Table 1 shows the number of BCG vaccine doses recorded on the ACIR between 2009 and 2014, by jurisdiction. Queensland is recorded as administering the highest number of doses each year. The ADRS database for the period 1 January 2009 to 31 December 2014 included a total of 110 AEFI reports related to BCG vaccination in children aged less than 7 years. Fifty-eight per cent of BCG AEFI reports were for males, and 68% were for children aged less than 1 year. The rate of reported BCG-related AEFI in children aged less than 7 years varied substantially between Australian states and territories, with Victoria having the highest rate each year (Table 1).

Figure 1: Adverse events following immunisation with bacille Calmette-Guérin vaccine in children aged less than 7 years, Australia, 2009 to 2014, by year of vaccination

bar and line chart. text description follows.

Source: Australian Childhood Immunisation Register and the Australian Adverse Drug Reactions System database.

Text version of Figure 1 (TXT 1 KB)

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The rate of reported BCG vaccine-related AEFI increased nationally from 87 per 100,000 doses in 2009 to 201 per 100,000 doses in 2014 (Figure 1).

Figure 2: Number of bacille Calmette-Guérin vaccine doses recorded as administered and adverse events following immunisation reporting rate per 100,000 doses in children aged less than 7 years, Australia, 2009 to 2014, by age at vaccination

bar and line chart. text description follows.

Source: Australian Childhood Immunisation Register and the Australian Adverse Drug Reactions System database.

Text version of Figure 2 (TXT 1 KB)

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Table 1: Number of bacille Calmette-Guérin vaccine doses recorded as administered and adverse events following immunisation reporting rate per 100,000 doses in children aged less than 7 years, Australia, 2009 to 2014, by state or territory and year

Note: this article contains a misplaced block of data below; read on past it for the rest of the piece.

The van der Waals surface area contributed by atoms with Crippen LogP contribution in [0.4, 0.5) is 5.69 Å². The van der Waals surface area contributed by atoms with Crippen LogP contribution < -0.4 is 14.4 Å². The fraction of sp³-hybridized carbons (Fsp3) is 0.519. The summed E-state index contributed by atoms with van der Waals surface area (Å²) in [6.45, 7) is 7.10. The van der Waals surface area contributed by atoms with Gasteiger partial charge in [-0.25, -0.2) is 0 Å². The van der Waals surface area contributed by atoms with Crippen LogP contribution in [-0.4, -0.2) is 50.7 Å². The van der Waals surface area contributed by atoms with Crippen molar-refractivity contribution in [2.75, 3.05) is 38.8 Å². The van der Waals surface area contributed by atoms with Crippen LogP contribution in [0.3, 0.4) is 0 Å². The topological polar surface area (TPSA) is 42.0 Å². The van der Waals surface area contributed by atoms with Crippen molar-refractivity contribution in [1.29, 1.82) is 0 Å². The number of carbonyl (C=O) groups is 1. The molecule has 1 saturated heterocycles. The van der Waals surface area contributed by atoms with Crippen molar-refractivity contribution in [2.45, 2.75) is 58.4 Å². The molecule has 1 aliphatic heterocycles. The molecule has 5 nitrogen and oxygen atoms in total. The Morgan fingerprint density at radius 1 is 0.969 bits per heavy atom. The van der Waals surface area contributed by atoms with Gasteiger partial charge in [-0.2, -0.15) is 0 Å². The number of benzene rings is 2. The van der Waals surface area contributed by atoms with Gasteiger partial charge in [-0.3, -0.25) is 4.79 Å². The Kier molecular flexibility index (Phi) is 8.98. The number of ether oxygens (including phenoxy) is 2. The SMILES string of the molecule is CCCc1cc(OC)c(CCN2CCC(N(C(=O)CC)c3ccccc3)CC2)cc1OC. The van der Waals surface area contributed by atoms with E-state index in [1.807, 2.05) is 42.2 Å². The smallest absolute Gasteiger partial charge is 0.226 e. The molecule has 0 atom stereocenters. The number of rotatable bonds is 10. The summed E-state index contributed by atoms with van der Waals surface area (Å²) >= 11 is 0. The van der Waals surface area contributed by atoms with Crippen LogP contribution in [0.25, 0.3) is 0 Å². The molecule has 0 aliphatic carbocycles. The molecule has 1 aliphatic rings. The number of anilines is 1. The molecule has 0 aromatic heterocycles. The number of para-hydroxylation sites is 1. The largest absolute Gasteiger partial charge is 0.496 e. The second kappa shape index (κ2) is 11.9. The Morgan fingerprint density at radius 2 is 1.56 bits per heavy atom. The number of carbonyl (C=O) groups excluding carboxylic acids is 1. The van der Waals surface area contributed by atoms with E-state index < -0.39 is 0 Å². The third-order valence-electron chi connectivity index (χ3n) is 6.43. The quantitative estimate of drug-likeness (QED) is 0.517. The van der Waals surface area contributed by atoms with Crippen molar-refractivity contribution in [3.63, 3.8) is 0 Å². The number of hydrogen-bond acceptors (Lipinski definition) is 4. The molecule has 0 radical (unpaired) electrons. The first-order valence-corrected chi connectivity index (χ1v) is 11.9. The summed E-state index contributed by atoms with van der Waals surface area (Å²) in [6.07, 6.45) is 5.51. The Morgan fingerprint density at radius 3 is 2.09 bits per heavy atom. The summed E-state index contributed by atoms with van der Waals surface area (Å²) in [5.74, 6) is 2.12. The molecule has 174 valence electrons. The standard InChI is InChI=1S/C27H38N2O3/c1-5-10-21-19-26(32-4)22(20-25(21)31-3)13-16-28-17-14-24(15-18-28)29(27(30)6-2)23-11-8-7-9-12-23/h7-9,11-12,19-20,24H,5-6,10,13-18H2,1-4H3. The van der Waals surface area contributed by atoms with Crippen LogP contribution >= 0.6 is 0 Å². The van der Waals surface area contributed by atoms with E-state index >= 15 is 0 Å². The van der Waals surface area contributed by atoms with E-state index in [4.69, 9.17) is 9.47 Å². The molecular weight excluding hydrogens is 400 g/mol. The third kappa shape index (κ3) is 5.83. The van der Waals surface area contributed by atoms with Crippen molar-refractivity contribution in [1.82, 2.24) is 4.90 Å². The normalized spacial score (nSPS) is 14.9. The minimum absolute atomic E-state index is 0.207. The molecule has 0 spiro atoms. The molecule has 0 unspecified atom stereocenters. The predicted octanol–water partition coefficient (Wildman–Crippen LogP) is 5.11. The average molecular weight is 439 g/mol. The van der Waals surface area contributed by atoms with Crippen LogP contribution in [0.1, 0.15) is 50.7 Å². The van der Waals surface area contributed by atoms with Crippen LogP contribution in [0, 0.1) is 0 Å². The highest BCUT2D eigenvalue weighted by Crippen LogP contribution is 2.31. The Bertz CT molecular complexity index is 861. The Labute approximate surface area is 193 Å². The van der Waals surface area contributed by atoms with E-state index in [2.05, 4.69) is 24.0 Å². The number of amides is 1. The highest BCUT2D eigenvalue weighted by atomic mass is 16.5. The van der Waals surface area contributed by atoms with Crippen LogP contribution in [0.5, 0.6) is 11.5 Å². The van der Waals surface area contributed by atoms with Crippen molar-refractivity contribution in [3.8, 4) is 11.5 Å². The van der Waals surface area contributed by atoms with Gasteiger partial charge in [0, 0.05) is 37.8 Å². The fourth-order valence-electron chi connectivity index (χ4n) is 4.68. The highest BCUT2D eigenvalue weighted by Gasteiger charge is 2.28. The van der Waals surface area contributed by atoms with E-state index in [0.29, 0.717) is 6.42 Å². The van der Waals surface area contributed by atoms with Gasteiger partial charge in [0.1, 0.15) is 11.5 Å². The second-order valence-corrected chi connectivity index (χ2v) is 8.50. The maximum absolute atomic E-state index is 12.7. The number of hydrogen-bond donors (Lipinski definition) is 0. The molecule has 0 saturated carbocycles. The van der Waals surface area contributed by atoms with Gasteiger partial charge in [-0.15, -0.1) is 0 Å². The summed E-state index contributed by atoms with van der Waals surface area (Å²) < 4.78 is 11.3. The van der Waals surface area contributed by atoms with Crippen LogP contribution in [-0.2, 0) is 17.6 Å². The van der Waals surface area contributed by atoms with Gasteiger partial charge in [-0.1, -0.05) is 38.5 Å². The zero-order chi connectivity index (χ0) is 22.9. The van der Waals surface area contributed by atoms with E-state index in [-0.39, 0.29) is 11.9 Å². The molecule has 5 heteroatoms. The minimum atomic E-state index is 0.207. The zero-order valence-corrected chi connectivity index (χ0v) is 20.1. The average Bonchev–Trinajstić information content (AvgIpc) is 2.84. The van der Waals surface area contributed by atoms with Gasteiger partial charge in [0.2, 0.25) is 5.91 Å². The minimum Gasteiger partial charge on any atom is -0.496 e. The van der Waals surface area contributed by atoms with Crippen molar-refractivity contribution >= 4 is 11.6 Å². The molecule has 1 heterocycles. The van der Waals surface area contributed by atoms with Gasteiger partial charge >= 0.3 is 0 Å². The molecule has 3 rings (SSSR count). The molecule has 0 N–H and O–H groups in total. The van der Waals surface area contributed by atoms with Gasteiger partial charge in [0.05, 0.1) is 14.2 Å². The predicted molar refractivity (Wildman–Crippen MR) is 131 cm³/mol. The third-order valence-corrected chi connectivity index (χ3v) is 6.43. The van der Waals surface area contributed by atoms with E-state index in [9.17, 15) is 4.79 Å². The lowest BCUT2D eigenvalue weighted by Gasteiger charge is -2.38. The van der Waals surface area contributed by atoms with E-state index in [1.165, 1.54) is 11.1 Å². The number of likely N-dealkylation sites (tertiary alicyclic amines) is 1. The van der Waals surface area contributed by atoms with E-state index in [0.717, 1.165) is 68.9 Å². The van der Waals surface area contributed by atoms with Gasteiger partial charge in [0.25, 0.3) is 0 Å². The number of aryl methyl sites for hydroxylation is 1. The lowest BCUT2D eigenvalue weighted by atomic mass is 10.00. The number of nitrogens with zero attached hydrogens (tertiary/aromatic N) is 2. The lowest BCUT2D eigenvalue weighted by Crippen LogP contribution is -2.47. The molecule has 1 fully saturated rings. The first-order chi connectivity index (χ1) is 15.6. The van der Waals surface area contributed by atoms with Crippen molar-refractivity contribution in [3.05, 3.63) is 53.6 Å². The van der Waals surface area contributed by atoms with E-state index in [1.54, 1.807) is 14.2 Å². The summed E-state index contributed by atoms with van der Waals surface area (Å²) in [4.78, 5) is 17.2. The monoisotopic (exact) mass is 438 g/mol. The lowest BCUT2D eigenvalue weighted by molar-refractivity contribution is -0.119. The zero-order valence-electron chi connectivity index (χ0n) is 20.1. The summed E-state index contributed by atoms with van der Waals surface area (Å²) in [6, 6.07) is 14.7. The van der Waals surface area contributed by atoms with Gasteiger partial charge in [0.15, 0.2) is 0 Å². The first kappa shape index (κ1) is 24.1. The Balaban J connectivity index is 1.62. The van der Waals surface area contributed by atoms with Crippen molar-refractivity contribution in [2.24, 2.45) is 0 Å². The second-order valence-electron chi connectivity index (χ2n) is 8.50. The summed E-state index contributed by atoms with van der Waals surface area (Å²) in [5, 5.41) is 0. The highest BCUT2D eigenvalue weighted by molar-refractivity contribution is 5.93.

State or territory 2009 2010 2011 2012 2013 2014
Doses AEFI rate / 100,000 doses 95% CI Doses AEFI rate / 100,000 doses 95% CI Doses AEFI rate / 100,000 doses 95% CI Doses AEFI rate / 100,000 doses 95% CI Doses AEFI rate / 100,000 doses 95% CI Doses AEFI rate / 100,000 doses 95% CI
Source: Australian Childhood Immunisation Register and Australian Adverse Drug Reactions System database.
ACT 202 0 0–1826 181 0 0–2038 166 0 0–2222 145 0 0–2544 86 1,163 29–6479 55 0 0–6707
NSW 2,033 0 0–181 2,111 0 0–175 1,866 0 0–198 1,674 0 0–220 1,180 85 2–472 716 0 0–515
NT 1,125 267 55–779 1,018 98 3–547 1,098 182 22–658 969 103 3–575 780 128 3–714 615 0 0–600
Qld 5,782 0 0–64 6,516 15 1–86 6,025 0 0–61 5,206 19 1–107 6,007 67 18–170 4,264 0 0–87
SA 466 0 0–792 423 0 0–872 358 0 0–1030 276 0 0–1337 183 0 0–2016 87 0 0–4240
Tas. 51 0 0–7233 52 0 0–7094 46 0 0–8019 40 0 0–9222 28 0 0–13175 10 0 0–36889
Vic. 2,693 334 153–634 2,845 457 243–781 2,804 678 408–1058 2,228 763 445–1222 2,359 678 388–1101 2,496 681 397–1090
WA 1,389 0 0–266 1,094 183 22–660 853 0 0–432 607 165 4–918 440 0 0–838 233 0 0–1583
Aus. 13,741 87 45–153 14,240 119 70–191 13,216 159 98–243 11,145 180 110–277 11,063 208 132–312 8,476 201 117–321

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The large majority of BCG doses were recorded as administered to children aged less than 3 months, with the rate of reported BCG vaccine-related AEFI in this age group relatively low at 56 per 100,000 doses (Figure 2).